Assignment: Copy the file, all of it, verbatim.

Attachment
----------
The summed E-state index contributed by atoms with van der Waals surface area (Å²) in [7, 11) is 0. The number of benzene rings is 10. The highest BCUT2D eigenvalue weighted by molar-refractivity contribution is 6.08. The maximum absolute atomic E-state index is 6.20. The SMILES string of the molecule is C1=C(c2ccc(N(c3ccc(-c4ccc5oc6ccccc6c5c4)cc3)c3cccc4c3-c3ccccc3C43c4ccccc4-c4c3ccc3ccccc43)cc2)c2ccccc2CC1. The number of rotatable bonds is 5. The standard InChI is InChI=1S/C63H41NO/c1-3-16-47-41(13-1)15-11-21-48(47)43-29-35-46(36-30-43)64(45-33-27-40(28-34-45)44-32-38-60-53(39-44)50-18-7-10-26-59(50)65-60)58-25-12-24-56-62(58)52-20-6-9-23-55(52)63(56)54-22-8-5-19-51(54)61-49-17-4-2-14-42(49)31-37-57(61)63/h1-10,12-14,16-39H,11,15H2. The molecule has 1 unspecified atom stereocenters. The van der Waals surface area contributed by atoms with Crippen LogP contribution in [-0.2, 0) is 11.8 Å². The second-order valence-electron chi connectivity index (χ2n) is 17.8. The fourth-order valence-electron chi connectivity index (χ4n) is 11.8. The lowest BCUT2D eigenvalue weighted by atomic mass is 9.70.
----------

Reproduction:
The summed E-state index contributed by atoms with van der Waals surface area (Å²) in [7, 11) is 0. The number of benzene rings is 10. The highest BCUT2D eigenvalue weighted by molar-refractivity contribution is 6.08. The maximum absolute atomic E-state index is 6.20. The SMILES string of the molecule is C1=C(c2ccc(N(c3ccc(-c4ccc5oc6ccccc6c5c4)cc3)c3cccc4c3-c3ccccc3C43c4ccccc4-c4c3ccc3ccccc43)cc2)c2ccccc2CC1. The number of rotatable bonds is 5. The standard InChI is InChI=1S/C63H41NO/c1-3-16-47-41(13-1)15-11-21-48(47)43-29-35-46(36-30-43)64(45-33-27-40(28-34-45)44-32-38-60-53(39-44)50-18-7-10-26-59(50)65-60)58-25-12-24-56-62(58)52-20-6-9-23-55(52)63(56)54-22-8-5-19-51(54)61-49-17-4-2-14-42(49)31-37-57(61)63/h1-10,12-14,16-39H,11,15H2. The molecule has 1 unspecified atom stereocenters. The van der Waals surface area contributed by atoms with Crippen LogP contribution in [-0.2, 0) is 11.8 Å². The second-order valence-electron chi connectivity index (χ2n) is 17.8. The fourth-order valence-electron chi connectivity index (χ4n) is 11.8. The lowest BCUT2D eigenvalue weighted by atomic mass is 9.70.